Extremely rare adoption by a dolphin

  • Femelle grand dauphin accompagnée de sa fille biologique et d'un jeune péponocéphale.
    Une femelle grand dauphin a adopté un péponocéphale, alors qu'elle était déjà accompagnée de son propre baleineau. // A female bottlenose dolphin adopted a melon-headed whale, while she was already with her own calf. © Pamela Carzon
    11 / 09 / 2019 Par Jeanne Picher-Labrie

    In 2014, in French Polynesia, a female bottlenose dolphin nicknamed “Thaïs” is observed with her first calf. Two months later, a newborn male melon-headed whale, also known as a melon-headed dolphin or an electra dolphin, joins the mother-calf pair.

    So far, there’s nothing unusual about the situation: indeed, bottlenose dolphins are known to “kidnap” the calves of other species, for a few hours to a few days. But the association between the mother and the young melon-headed whale would eventually last over three years until the calf was fully weaned, a situation described as “surprising” by Pamela Carzon, author of the study documenting this individual’s story and member of the Marine Mammal Study Group (GEMM) [not to be confused with the Group for Research and Education on Marine Mammals (GREMM)]. This would be the first case of a complete adoption between two different cetacean species and only the second documented case in wild animals.

    Even more exceptional is the fact that the mother cared for two calves at the same time, an unusual situation for cetaceans, in which no case of living twins has ever been documented. Despite the enormous energy demand associated with nursing, “we did not observe any negative consequences for the bottlenose dolphin. Both young appeared to be in good health,” confirms Pamela Carzon.

    Why did the female adopt the young melon-headed whale?

    Adoptions within the same species can be explained by evolutionary biology concepts: by adopting an offspring of her own species, a female contributes to the survival of the species in general, which would offset the costs associated with parental care. In some whale species, females also occasionally take care of other calves.

    But biologists have a hard time understanding parental care and adoptions between different species. One hypothesis is that these behaviours might allow females to acquire parenting skills before having a calf of their own.

    In the current case, researchers believe that the mother’s personality was also conducive to the adoption. Indeed, this female is known for her curiosity and sociability toward divers in the region. Additionally, having recently given birth to a calf, she had secreted oxytocin, a hormone believed to be linked to the sense of attachment in mammals. These hormonal changes may have made her more likely to adopt the newborn. Lastly, the insistence of the melon-headed whale also might have contributed to its being adopted.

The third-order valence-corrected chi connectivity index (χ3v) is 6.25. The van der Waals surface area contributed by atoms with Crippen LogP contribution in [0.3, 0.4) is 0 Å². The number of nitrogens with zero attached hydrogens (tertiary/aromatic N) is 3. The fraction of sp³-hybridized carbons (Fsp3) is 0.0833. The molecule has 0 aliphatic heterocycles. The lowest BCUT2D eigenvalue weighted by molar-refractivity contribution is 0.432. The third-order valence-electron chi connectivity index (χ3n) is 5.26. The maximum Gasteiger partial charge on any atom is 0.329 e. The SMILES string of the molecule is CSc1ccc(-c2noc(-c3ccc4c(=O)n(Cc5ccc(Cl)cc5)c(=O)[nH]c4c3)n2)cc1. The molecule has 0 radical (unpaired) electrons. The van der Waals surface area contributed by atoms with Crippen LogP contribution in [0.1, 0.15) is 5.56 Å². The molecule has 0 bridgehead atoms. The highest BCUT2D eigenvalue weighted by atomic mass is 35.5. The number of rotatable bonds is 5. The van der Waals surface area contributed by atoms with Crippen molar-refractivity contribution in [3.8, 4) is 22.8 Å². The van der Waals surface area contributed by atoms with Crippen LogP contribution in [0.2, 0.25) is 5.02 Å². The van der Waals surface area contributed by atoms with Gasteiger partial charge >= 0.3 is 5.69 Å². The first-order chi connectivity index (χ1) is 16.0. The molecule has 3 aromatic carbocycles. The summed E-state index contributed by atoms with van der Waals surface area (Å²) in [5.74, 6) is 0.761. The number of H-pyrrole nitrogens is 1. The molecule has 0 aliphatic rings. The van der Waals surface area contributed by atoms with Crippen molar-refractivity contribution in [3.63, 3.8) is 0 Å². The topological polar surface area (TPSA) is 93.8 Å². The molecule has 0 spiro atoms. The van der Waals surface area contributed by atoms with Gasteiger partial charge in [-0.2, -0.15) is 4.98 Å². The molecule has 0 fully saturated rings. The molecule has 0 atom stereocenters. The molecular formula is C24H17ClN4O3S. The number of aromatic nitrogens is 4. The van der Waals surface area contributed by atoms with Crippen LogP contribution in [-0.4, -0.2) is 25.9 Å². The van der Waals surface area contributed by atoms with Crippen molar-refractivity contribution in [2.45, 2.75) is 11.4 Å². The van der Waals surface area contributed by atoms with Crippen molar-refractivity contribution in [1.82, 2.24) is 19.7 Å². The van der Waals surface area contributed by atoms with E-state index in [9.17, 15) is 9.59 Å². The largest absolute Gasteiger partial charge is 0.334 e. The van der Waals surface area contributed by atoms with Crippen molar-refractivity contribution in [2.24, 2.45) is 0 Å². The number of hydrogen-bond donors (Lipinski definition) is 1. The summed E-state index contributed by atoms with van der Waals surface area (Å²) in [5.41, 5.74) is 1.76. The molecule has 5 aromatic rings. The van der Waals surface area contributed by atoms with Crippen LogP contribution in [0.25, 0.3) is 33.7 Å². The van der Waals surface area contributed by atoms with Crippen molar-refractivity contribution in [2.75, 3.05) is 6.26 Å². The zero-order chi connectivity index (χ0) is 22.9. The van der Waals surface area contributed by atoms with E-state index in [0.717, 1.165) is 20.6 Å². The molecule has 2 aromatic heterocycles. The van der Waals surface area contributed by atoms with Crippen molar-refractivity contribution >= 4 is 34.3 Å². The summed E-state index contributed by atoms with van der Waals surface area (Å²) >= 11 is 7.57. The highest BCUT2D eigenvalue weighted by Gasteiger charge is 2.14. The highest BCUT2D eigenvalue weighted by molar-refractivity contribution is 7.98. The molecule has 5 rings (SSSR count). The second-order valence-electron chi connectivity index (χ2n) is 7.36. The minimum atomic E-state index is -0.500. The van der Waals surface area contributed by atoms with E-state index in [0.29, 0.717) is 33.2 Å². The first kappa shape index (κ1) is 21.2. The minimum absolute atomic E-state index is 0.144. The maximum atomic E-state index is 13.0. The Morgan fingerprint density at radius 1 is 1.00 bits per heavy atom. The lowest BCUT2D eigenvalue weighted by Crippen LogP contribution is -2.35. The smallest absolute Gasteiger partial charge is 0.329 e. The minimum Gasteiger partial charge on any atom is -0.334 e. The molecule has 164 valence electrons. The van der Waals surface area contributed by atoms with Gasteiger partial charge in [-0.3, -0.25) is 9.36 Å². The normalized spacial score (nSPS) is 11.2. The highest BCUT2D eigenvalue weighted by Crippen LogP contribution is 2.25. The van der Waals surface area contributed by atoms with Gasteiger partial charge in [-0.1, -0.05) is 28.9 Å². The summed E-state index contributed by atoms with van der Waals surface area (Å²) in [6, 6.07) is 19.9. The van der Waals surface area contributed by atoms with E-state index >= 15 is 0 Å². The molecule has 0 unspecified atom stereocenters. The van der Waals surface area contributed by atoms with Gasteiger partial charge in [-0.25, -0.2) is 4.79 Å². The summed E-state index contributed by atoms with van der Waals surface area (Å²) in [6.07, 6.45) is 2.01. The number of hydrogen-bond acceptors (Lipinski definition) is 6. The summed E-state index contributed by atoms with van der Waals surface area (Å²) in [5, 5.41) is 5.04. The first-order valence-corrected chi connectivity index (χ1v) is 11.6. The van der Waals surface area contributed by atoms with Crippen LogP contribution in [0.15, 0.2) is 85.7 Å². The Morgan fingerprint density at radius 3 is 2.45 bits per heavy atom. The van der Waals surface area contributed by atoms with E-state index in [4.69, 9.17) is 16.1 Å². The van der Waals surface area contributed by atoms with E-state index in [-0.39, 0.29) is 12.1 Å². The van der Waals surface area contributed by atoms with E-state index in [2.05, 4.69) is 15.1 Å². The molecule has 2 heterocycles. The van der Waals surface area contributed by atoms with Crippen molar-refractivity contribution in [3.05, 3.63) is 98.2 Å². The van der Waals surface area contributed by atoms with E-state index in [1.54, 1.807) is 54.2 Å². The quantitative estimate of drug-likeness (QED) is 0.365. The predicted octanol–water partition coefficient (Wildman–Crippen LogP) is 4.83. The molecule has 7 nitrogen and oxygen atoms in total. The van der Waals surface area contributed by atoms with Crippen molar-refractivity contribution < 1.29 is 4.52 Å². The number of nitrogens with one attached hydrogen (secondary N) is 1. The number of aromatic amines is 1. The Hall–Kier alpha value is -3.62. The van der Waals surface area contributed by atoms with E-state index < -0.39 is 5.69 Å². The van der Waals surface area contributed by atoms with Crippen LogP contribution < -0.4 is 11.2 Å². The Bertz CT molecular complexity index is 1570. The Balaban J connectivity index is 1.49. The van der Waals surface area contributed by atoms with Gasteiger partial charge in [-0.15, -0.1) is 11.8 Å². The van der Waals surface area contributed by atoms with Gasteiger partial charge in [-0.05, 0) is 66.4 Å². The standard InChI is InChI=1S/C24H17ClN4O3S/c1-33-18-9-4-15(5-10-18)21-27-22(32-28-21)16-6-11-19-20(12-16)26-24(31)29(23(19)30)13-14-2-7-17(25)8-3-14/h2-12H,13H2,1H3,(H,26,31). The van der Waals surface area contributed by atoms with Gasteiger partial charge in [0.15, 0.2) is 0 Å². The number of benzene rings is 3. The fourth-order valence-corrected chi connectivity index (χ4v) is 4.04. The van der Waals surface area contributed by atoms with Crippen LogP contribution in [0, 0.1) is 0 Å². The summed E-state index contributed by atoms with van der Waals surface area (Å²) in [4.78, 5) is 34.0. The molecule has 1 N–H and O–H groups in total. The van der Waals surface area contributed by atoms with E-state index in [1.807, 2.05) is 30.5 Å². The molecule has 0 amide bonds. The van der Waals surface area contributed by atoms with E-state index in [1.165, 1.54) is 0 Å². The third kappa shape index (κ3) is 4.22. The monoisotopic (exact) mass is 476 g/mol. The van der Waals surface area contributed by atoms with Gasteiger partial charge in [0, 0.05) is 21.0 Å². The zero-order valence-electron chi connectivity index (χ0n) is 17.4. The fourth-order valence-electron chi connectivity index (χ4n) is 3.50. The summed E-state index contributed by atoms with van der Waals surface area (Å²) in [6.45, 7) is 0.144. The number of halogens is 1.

Sibling dynamics

    Numerous reports report that the melon-headed whale was attempting to oust his “step-sister” to take her place near the mother. In fact, a year and a half later, the young bottlenose dolphin was missing, whereas weaning in this species usually takes place around the age of 4. Did she die or was she weaned prematurely? Impossible to know for sure.

    An outsider accepted by the community?

    In addition to being accepted by the mother, the young melon-headed whale, in the eyes of researchers, appeared on several occasions to have integrated into the group. He socialized with juvenile male bottlenose dolphins and imitated their behaviour, such as surfing and leaping in the waves. Despite this, in April 2018, the melon-headed whale was found stranded alive with deep wounds on its head, according to the observations of one witness. A release operation was performed. “The description of the deep, bloody gashes on its head reminded us of bite marks by bottlenose dolphins. After this release, it was never seen again,” says Pamela Carzon.

    The young melon-headed whale (right) leaps in the waves, in the way of bottlenose dolphins. © Pamela Carzon

    The young melon-headed whale (right) leaps in the waves, in the way of bottlenose dolphins. © Pamela Carzon

    Will it ever be seen again in a group of melon-headed whales? Has it succumbed to its injuries? In any case, this story is “fascinating”, according to the scientific director of the Group for Research and Education on Marine Mammals (GREMM), which has already attempted to release newborn belugas stranded alive in hopes that they will be adopted by a female.

    To view images of the young melon-headed whale and its adoptive mother and to learn more about their story, watch this short documentary produced in 2018 (in french only).

    To learn more

    (2018) Carzon, P., F. Delfour, K. Dudzinski, M. Oremus et É. Clua. Cross‐genus adoptions in delphinids: One example with taxonomic discussion. (États-Unis). Ethology 125(9): 1-8.

    Rescue attempt of a young beluga stranded alive (Whales Online, 07/07/2016)

    Jeanne Picher-Labrie joined the Whales Online team in 2019 as a writing intern. She is studying for her Bachelor’s in biology and has always been enthralled by nature. Every day she learns a little more about the marine mammals of the St. Lawrence and aims to share her fascination through popular science.